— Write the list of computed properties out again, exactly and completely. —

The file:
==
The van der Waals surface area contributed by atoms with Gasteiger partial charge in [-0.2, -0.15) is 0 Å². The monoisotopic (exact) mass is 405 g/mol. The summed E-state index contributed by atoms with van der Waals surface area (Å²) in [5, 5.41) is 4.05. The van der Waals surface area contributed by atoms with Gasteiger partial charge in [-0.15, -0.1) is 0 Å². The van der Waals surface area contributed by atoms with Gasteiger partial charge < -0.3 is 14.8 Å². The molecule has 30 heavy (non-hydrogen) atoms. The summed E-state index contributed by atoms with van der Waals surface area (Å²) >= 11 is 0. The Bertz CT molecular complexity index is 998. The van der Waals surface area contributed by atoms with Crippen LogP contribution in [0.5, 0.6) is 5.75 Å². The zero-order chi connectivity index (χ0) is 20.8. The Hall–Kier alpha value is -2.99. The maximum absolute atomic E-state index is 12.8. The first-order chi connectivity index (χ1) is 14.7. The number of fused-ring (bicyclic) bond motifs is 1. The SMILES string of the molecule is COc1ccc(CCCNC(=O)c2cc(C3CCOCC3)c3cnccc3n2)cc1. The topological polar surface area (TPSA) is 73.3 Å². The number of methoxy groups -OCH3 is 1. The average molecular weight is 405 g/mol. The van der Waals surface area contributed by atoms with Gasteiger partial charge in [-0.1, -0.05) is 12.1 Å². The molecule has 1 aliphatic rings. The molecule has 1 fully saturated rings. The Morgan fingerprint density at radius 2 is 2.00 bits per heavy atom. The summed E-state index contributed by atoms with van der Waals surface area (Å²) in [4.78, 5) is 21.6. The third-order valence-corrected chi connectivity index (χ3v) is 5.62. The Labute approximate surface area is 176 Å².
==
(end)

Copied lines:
The van der Waals surface area contributed by atoms with Gasteiger partial charge in [-0.2, -0.15) is 0 Å². The monoisotopic (exact) mass is 405 g/mol. The summed E-state index contributed by atoms with van der Waals surface area (Å²) in [5, 5.41) is 4.05. The van der Waals surface area contributed by atoms with Gasteiger partial charge in [-0.15, -0.1) is 0 Å². The van der Waals surface area contributed by atoms with Gasteiger partial charge < -0.3 is 14.8 Å². The molecule has 30 heavy (non-hydrogen) atoms. The summed E-state index contributed by atoms with van der Waals surface area (Å²) >= 11 is 0. The Bertz CT molecular complexity index is 998. The van der Waals surface area contributed by atoms with Crippen LogP contribution in [0.5, 0.6) is 5.75 Å². The zero-order chi connectivity index (χ0) is 20.8. The Hall–Kier alpha value is -2.99. The maximum absolute atomic E-state index is 12.8. The first-order chi connectivity index (χ1) is 14.7. The number of fused-ring (bicyclic) bond motifs is 1. The SMILES string of the molecule is COc1ccc(CCCNC(=O)c2cc(C3CCOCC3)c3cnccc3n2)cc1. The topological polar surface area (TPSA) is 73.3 Å². The number of methoxy groups -OCH3 is 1. The average molecular weight is 405 g/mol. The van der Waals surface area contributed by atoms with Gasteiger partial charge in [-0.1, -0.05) is 12.1 Å². The molecule has 1 aliphatic rings. The molecule has 1 fully saturated rings. The Morgan fingerprint density at radius 2 is 2.00 bits per heavy atom. The summed E-state index contributed by atoms with van der Waals surface area (Å²) in [4.78, 5) is 21.6. The third-order valence-corrected chi connectivity index (χ3v) is 5.62. The Labute approximate surface area is 176 Å².